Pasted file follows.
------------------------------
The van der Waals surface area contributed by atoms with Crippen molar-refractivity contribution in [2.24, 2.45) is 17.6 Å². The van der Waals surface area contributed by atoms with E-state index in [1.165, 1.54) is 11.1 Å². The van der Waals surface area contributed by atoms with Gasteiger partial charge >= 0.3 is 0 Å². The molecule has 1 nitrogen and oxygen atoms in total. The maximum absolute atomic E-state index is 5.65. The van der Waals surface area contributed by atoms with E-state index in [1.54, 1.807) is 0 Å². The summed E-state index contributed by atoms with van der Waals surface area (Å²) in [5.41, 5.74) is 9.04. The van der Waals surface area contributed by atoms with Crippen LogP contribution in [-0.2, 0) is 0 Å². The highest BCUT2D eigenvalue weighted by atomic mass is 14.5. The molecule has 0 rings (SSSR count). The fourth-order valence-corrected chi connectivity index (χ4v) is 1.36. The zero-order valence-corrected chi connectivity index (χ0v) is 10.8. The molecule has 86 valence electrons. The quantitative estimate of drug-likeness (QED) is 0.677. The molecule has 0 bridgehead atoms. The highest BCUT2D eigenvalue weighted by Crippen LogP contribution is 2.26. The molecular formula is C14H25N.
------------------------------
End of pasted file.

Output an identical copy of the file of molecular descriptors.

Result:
The van der Waals surface area contributed by atoms with Crippen molar-refractivity contribution in [2.24, 2.45) is 17.6 Å². The van der Waals surface area contributed by atoms with E-state index in [1.165, 1.54) is 11.1 Å². The van der Waals surface area contributed by atoms with Gasteiger partial charge >= 0.3 is 0 Å². The molecule has 1 nitrogen and oxygen atoms in total. The maximum absolute atomic E-state index is 5.65. The van der Waals surface area contributed by atoms with E-state index in [1.54, 1.807) is 0 Å². The summed E-state index contributed by atoms with van der Waals surface area (Å²) in [5.41, 5.74) is 9.04. The van der Waals surface area contributed by atoms with Crippen LogP contribution in [-0.2, 0) is 0 Å². The highest BCUT2D eigenvalue weighted by atomic mass is 14.5. The molecule has 0 rings (SSSR count). The fourth-order valence-corrected chi connectivity index (χ4v) is 1.36. The zero-order valence-corrected chi connectivity index (χ0v) is 10.8. The molecule has 86 valence electrons. The quantitative estimate of drug-likeness (QED) is 0.677. The molecule has 0 bridgehead atoms. The highest BCUT2D eigenvalue weighted by Crippen LogP contribution is 2.26. The molecular formula is C14H25N.